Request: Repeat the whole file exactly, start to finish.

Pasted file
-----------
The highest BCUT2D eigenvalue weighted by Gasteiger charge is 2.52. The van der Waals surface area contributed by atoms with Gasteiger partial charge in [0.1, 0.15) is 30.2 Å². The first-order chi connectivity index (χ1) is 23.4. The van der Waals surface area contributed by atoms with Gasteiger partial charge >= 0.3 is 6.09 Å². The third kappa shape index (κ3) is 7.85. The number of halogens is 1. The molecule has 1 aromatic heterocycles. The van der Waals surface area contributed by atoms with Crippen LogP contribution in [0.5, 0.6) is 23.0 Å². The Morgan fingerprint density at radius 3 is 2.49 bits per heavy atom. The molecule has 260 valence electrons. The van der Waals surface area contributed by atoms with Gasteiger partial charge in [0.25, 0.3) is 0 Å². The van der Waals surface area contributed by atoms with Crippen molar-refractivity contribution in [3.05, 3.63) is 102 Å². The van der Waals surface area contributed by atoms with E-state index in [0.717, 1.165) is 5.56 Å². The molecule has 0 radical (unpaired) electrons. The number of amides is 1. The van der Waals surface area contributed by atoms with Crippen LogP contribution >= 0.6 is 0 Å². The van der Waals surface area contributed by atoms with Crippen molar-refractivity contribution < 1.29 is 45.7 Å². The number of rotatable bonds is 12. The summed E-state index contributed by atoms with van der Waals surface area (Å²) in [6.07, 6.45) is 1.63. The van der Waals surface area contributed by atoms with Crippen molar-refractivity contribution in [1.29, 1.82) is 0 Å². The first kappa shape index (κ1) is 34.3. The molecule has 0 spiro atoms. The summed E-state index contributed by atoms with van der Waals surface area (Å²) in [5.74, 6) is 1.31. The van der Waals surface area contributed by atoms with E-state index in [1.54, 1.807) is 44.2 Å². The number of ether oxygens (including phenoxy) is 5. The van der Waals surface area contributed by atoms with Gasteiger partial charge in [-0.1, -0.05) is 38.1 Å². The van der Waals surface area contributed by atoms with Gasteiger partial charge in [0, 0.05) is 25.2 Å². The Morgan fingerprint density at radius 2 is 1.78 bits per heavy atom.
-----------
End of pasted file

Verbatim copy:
The highest BCUT2D eigenvalue weighted by Gasteiger charge is 2.52. The van der Waals surface area contributed by atoms with Gasteiger partial charge in [0.1, 0.15) is 30.2 Å². The first-order chi connectivity index (χ1) is 23.4. The van der Waals surface area contributed by atoms with Gasteiger partial charge >= 0.3 is 6.09 Å². The third kappa shape index (κ3) is 7.85. The number of halogens is 1. The molecule has 1 aromatic heterocycles. The van der Waals surface area contributed by atoms with Crippen LogP contribution in [0.5, 0.6) is 23.0 Å². The Morgan fingerprint density at radius 3 is 2.49 bits per heavy atom. The molecule has 260 valence electrons. The van der Waals surface area contributed by atoms with Gasteiger partial charge in [0.25, 0.3) is 0 Å². The van der Waals surface area contributed by atoms with Crippen molar-refractivity contribution in [3.05, 3.63) is 102 Å². The van der Waals surface area contributed by atoms with E-state index in [0.717, 1.165) is 5.56 Å². The molecule has 0 radical (unpaired) electrons. The number of amides is 1. The van der Waals surface area contributed by atoms with Crippen LogP contribution >= 0.6 is 0 Å². The van der Waals surface area contributed by atoms with Crippen molar-refractivity contribution < 1.29 is 45.7 Å². The number of rotatable bonds is 12. The summed E-state index contributed by atoms with van der Waals surface area (Å²) in [6.07, 6.45) is 1.63. The van der Waals surface area contributed by atoms with Crippen molar-refractivity contribution in [1.29, 1.82) is 0 Å². The first kappa shape index (κ1) is 34.3. The molecule has 0 spiro atoms. The summed E-state index contributed by atoms with van der Waals surface area (Å²) in [5.74, 6) is 1.31. The van der Waals surface area contributed by atoms with E-state index in [1.54, 1.807) is 44.2 Å². The number of ether oxygens (including phenoxy) is 5. The van der Waals surface area contributed by atoms with Gasteiger partial charge in [-0.1, -0.05) is 38.1 Å². The van der Waals surface area contributed by atoms with Gasteiger partial charge in [0, 0.05) is 25.2 Å². The Morgan fingerprint density at radius 2 is 1.78 bits per heavy atom.